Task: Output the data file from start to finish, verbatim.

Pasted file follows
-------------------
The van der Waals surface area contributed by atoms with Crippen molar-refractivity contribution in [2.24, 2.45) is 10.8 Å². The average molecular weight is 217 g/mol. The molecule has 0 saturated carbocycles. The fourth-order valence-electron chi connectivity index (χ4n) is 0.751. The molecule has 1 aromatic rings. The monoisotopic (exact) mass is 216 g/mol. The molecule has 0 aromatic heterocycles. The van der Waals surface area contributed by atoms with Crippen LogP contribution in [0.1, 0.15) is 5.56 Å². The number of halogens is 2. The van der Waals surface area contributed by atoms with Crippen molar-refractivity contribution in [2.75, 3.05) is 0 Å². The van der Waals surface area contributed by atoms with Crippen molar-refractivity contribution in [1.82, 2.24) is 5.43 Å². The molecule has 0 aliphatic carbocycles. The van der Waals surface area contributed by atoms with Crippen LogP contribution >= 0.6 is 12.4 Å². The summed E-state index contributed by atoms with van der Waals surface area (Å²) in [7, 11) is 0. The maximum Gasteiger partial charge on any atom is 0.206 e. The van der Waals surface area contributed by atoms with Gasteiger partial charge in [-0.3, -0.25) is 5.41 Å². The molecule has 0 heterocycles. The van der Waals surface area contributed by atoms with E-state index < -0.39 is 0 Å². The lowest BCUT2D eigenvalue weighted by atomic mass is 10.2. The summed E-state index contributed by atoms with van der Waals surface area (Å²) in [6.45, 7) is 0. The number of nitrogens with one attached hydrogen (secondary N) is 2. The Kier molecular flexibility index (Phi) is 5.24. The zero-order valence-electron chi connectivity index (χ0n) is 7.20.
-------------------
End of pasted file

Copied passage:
The van der Waals surface area contributed by atoms with Crippen molar-refractivity contribution in [2.24, 2.45) is 10.8 Å². The average molecular weight is 217 g/mol. The molecule has 0 saturated carbocycles. The fourth-order valence-electron chi connectivity index (χ4n) is 0.751. The molecule has 1 aromatic rings. The monoisotopic (exact) mass is 216 g/mol. The molecule has 0 aromatic heterocycles. The van der Waals surface area contributed by atoms with Crippen LogP contribution in [0.1, 0.15) is 5.56 Å². The number of halogens is 2. The van der Waals surface area contributed by atoms with Crippen molar-refractivity contribution in [2.75, 3.05) is 0 Å². The van der Waals surface area contributed by atoms with Crippen molar-refractivity contribution in [1.82, 2.24) is 5.43 Å². The molecule has 0 aliphatic carbocycles. The van der Waals surface area contributed by atoms with Crippen LogP contribution >= 0.6 is 12.4 Å². The summed E-state index contributed by atoms with van der Waals surface area (Å²) in [7, 11) is 0. The maximum Gasteiger partial charge on any atom is 0.206 e. The van der Waals surface area contributed by atoms with Gasteiger partial charge in [-0.3, -0.25) is 5.41 Å². The molecule has 0 heterocycles. The van der Waals surface area contributed by atoms with E-state index < -0.39 is 0 Å². The lowest BCUT2D eigenvalue weighted by atomic mass is 10.2. The summed E-state index contributed by atoms with van der Waals surface area (Å²) in [6.45, 7) is 0. The number of nitrogens with one attached hydrogen (secondary N) is 2. The Kier molecular flexibility index (Phi) is 5.24. The zero-order valence-electron chi connectivity index (χ0n) is 7.20.